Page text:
Script for creating a temp file

Sep 13, 2007 at 1:12 PM
I needed to easily create a temp file and noticed there are no commands built in for that. True, there is the IO.Path.GetTempFileName, but it doesn't really do things the Powershell way. So intead, I wrote my own script to create files called New-TempFile.ps1. It currently doesn't have error checking, but it might be useful to some people. It returns a FileInfo object, so it is fairly easy to work with the results.

Here's a small example used to send an attachment in an email.

$tf = .\New-TempFile.ps1 "csv"
dir | select name, length | Export-Csv -NoTypeInformation $tf
Send-SmtpMail -To "" -Subject "dir output" -AttachmentPath $tf
Remove-Item $tf
$tf =$null

# New-TempFile.ps1
# Creates a Temp File in the temp directory and optionally uses the extension specified.
# Returns: System.IO.FileInfo
# Note: Delete the tempfile when you're done with it.
param ( [string]$Extension )
$RandomFileName = [System.IO.Path]::GetRandomFileName()
if ($Extension -ne "") { $RandomFileName = [System.IO.Path]::ChangeExtension($RandomFileName, $Extension) }
New-Item -Path $($Env:TEMP) -Name $RandomFileName -ItemType File

Of course, if something like this already exists and I didn't find it, then please let me know about it.

Sep 15, 2007 at 7:17 PM
I really like the idea of having a New-TempFile command. Just not sure about the implementation GetTempFileName has the nice property of creating the file for you before it returns eliminating any possible race condition of file creation. Perhaps we could have two commands here: New-TempFile and New-RandomFileName?? Just a thought. I'd like to get a little more feedback on this and then I'll convert this to a work item for the 1.2 release.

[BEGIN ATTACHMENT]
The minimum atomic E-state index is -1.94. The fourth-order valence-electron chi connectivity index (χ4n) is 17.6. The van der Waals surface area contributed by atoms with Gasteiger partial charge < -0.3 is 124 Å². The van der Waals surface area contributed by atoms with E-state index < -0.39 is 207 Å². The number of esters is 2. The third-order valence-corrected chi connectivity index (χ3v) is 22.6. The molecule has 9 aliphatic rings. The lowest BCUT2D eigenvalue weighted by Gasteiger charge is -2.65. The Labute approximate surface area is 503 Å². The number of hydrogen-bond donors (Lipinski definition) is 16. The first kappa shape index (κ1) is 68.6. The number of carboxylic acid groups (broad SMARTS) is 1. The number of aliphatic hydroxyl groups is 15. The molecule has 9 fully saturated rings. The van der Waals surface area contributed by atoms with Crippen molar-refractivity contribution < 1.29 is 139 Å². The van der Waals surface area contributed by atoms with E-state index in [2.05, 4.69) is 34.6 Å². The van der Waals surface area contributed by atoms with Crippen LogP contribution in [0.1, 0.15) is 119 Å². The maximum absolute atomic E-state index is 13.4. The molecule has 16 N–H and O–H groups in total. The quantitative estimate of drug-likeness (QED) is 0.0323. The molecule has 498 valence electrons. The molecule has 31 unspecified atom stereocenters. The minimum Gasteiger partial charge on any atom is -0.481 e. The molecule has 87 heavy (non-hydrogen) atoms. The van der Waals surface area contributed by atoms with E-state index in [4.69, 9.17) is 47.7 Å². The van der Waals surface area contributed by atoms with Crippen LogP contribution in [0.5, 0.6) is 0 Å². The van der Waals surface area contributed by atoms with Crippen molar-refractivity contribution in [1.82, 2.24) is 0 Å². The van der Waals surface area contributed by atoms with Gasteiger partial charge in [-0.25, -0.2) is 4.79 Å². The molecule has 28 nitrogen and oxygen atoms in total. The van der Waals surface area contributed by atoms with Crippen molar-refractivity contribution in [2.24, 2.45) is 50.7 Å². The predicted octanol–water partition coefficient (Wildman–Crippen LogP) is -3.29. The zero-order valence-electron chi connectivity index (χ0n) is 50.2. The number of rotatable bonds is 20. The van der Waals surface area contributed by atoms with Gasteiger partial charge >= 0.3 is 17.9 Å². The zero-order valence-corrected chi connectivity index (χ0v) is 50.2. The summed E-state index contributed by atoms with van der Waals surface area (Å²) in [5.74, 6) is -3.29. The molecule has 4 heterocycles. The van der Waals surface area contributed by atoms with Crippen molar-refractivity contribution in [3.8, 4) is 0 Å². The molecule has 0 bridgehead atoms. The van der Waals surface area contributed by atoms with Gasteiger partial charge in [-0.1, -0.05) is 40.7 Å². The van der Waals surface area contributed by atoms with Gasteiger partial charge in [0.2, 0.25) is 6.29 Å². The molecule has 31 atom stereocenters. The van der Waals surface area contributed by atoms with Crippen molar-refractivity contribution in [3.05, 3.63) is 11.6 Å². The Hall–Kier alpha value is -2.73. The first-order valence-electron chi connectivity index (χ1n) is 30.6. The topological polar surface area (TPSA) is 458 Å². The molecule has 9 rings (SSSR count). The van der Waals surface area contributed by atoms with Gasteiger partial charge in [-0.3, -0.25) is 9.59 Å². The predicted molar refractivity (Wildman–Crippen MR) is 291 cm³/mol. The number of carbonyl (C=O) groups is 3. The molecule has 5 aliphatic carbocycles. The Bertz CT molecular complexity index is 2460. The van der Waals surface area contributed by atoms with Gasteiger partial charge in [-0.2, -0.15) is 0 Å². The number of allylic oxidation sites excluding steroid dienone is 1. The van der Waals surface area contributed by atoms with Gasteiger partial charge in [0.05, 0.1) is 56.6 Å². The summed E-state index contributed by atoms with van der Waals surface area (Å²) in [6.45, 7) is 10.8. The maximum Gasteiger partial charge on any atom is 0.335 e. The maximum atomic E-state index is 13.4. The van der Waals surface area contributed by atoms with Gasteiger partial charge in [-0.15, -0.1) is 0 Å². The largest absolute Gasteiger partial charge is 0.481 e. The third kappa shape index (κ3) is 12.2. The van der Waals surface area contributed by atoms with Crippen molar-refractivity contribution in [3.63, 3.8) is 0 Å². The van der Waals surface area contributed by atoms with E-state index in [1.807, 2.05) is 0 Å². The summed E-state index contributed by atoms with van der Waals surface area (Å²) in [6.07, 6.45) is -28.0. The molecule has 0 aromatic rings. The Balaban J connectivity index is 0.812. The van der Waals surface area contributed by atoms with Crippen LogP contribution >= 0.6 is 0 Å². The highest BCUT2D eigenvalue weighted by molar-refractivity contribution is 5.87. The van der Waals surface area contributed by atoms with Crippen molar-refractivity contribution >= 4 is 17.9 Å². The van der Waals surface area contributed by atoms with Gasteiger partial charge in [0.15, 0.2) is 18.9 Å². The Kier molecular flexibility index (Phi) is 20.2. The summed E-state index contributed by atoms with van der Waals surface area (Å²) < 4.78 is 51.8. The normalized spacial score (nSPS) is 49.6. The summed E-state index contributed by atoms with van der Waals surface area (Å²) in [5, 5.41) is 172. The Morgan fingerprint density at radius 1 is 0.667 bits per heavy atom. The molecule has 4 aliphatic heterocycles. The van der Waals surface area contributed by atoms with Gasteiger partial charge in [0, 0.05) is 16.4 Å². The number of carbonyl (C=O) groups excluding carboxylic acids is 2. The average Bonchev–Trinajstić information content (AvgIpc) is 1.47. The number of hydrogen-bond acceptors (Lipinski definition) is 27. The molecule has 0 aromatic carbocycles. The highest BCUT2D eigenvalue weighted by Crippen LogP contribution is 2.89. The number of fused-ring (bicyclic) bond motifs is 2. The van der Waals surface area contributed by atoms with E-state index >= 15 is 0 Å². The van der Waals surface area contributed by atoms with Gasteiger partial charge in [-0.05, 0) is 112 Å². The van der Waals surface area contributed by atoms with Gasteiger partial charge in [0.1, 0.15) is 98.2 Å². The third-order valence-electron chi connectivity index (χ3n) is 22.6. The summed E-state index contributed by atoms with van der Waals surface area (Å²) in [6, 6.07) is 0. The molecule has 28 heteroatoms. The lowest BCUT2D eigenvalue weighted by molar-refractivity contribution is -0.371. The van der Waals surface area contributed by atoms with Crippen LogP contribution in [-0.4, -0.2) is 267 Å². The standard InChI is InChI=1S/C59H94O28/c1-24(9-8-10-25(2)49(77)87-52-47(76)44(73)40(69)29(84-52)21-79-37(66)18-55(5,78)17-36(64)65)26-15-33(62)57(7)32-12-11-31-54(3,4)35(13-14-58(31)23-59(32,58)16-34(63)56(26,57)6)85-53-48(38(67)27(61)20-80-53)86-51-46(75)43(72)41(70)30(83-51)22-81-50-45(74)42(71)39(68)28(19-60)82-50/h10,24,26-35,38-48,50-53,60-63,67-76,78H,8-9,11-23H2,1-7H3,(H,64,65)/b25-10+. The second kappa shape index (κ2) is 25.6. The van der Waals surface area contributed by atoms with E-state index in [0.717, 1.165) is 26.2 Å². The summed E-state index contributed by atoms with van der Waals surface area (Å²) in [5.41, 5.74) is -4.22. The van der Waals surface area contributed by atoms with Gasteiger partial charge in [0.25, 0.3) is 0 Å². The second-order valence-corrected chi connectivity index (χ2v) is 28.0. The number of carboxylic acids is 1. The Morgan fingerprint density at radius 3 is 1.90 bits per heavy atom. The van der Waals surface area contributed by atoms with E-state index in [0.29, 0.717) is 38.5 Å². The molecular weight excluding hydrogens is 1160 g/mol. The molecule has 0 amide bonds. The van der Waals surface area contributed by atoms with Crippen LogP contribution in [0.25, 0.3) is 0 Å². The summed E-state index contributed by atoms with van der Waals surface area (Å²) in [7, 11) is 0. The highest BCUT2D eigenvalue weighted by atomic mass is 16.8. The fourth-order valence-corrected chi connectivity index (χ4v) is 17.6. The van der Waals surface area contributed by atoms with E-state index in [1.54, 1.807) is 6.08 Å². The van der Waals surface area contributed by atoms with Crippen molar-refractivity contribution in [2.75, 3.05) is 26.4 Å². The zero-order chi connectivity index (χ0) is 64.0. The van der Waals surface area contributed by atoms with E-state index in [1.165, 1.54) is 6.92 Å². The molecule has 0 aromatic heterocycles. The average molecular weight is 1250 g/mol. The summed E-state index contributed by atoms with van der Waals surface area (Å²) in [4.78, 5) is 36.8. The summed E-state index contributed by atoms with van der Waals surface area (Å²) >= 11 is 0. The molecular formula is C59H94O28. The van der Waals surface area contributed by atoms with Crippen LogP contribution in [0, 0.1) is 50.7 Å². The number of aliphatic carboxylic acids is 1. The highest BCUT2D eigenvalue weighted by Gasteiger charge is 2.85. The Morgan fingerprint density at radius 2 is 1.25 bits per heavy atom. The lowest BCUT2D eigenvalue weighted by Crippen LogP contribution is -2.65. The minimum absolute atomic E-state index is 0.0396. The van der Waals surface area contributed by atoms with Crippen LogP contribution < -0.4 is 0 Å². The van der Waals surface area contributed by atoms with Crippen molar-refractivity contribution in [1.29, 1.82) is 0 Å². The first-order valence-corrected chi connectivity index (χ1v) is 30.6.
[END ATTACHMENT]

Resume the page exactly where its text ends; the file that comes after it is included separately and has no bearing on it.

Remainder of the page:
Sep 17, 2007 at 4:44 AM
I also like that the GetTempFileName creates the file for you, but there are a few limitations. First, if someone isn't deleting their temp files or they need a lot of temp files, they will get an error if they end up generating more than about 65000 files. Second, sometimes you want it to have a specific extension ( csv, txt, log, ...) and if you use the GetTempFileName, you would then still need to rename the file and possible run into issues. Third, GetTempFileName returns a string path to the file. If you want to do anything else with it that depends on the FileInfo properties, then you would still need to get the item so you would be able to use the properties.

I also thought about the idea of a New-RandomFileName script (actually Get-RandomFileName since it didn’t create the file). I decided that the only time I wanted a random filename, is when I wanted a temp file and not a name to be used elsewhere. That’s why I stuck with New-TempFile. I guest I could see the usefulness for others, but I'm not sure when I would use it.